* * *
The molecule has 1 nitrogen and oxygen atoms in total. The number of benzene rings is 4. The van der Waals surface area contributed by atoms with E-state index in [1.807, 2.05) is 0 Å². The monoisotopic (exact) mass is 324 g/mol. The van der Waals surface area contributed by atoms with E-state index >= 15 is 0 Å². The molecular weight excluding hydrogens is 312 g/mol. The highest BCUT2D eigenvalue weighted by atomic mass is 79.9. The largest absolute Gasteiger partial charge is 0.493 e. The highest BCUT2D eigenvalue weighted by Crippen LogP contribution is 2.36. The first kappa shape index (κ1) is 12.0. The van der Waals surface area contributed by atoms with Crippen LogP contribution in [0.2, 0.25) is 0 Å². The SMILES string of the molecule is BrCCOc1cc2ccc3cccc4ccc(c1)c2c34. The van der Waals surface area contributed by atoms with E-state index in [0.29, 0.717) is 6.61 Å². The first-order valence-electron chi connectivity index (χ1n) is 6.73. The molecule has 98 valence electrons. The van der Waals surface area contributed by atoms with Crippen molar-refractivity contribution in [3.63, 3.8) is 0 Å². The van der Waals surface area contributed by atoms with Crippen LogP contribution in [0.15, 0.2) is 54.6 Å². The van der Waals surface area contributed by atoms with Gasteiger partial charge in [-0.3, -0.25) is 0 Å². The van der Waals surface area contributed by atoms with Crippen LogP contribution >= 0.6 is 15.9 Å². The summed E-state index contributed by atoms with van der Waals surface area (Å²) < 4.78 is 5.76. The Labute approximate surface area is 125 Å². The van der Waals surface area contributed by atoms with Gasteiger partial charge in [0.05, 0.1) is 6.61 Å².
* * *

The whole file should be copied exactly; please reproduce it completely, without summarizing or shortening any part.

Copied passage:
The molecule has 1 nitrogen and oxygen atoms in total. The number of benzene rings is 4. The van der Waals surface area contributed by atoms with E-state index in [1.807, 2.05) is 0 Å². The monoisotopic (exact) mass is 324 g/mol. The van der Waals surface area contributed by atoms with E-state index >= 15 is 0 Å². The molecular weight excluding hydrogens is 312 g/mol. The highest BCUT2D eigenvalue weighted by atomic mass is 79.9. The largest absolute Gasteiger partial charge is 0.493 e. The highest BCUT2D eigenvalue weighted by Crippen LogP contribution is 2.36. The first kappa shape index (κ1) is 12.0. The van der Waals surface area contributed by atoms with Crippen LogP contribution in [0.2, 0.25) is 0 Å². The SMILES string of the molecule is BrCCOc1cc2ccc3cccc4ccc(c1)c2c34. The van der Waals surface area contributed by atoms with E-state index in [0.29, 0.717) is 6.61 Å². The first-order valence-electron chi connectivity index (χ1n) is 6.73. The molecule has 98 valence electrons. The van der Waals surface area contributed by atoms with Crippen molar-refractivity contribution in [3.63, 3.8) is 0 Å². The van der Waals surface area contributed by atoms with Crippen LogP contribution in [0.15, 0.2) is 54.6 Å². The van der Waals surface area contributed by atoms with Gasteiger partial charge in [-0.3, -0.25) is 0 Å². The van der Waals surface area contributed by atoms with Crippen LogP contribution >= 0.6 is 15.9 Å². The summed E-state index contributed by atoms with van der Waals surface area (Å²) < 4.78 is 5.76. The Labute approximate surface area is 125 Å². The van der Waals surface area contributed by atoms with Gasteiger partial charge in [0.05, 0.1) is 6.61 Å².